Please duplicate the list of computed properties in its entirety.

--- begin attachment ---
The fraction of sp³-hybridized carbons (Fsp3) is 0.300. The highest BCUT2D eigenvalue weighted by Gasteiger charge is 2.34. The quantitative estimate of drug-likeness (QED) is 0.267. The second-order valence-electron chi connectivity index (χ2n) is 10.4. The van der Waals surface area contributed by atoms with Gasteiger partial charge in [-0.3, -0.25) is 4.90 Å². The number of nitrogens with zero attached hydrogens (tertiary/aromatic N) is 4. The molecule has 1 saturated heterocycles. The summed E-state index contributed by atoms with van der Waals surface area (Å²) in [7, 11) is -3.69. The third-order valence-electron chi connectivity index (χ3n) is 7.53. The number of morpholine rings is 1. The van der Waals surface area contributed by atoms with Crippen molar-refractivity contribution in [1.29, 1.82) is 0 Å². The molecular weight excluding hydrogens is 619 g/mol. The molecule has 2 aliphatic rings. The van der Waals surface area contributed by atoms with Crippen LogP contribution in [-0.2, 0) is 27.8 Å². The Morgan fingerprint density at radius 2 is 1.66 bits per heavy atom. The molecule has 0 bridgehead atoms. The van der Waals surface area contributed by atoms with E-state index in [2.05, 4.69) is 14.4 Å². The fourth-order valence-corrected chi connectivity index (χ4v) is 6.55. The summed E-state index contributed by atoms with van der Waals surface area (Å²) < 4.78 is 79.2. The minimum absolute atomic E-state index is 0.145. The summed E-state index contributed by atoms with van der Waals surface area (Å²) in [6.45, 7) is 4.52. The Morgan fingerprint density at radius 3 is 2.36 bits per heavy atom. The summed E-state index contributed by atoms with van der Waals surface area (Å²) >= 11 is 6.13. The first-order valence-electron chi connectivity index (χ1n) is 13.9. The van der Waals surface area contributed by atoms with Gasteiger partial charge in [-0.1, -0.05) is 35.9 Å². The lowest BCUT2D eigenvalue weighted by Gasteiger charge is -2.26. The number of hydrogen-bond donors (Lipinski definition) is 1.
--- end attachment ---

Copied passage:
The fraction of sp³-hybridized carbons (Fsp3) is 0.300. The highest BCUT2D eigenvalue weighted by Gasteiger charge is 2.34. The quantitative estimate of drug-likeness (QED) is 0.267. The second-order valence-electron chi connectivity index (χ2n) is 10.4. The van der Waals surface area contributed by atoms with Gasteiger partial charge in [-0.3, -0.25) is 4.90 Å². The number of nitrogens with zero attached hydrogens (tertiary/aromatic N) is 4. The molecule has 1 saturated heterocycles. The summed E-state index contributed by atoms with van der Waals surface area (Å²) in [7, 11) is -3.69. The third-order valence-electron chi connectivity index (χ3n) is 7.53. The number of morpholine rings is 1. The van der Waals surface area contributed by atoms with Crippen molar-refractivity contribution in [1.29, 1.82) is 0 Å². The molecular weight excluding hydrogens is 619 g/mol. The molecule has 2 aliphatic rings. The van der Waals surface area contributed by atoms with Crippen LogP contribution in [-0.2, 0) is 27.8 Å². The Morgan fingerprint density at radius 2 is 1.66 bits per heavy atom. The molecule has 0 bridgehead atoms. The van der Waals surface area contributed by atoms with E-state index in [2.05, 4.69) is 14.4 Å². The fourth-order valence-corrected chi connectivity index (χ4v) is 6.55. The summed E-state index contributed by atoms with van der Waals surface area (Å²) < 4.78 is 79.2. The minimum absolute atomic E-state index is 0.145. The summed E-state index contributed by atoms with van der Waals surface area (Å²) in [6.45, 7) is 4.52. The Morgan fingerprint density at radius 3 is 2.36 bits per heavy atom. The summed E-state index contributed by atoms with van der Waals surface area (Å²) >= 11 is 6.13. The first-order valence-electron chi connectivity index (χ1n) is 13.9. The van der Waals surface area contributed by atoms with Gasteiger partial charge in [-0.1, -0.05) is 35.9 Å². The lowest BCUT2D eigenvalue weighted by Gasteiger charge is -2.26. The number of hydrogen-bond donors (Lipinski definition) is 1.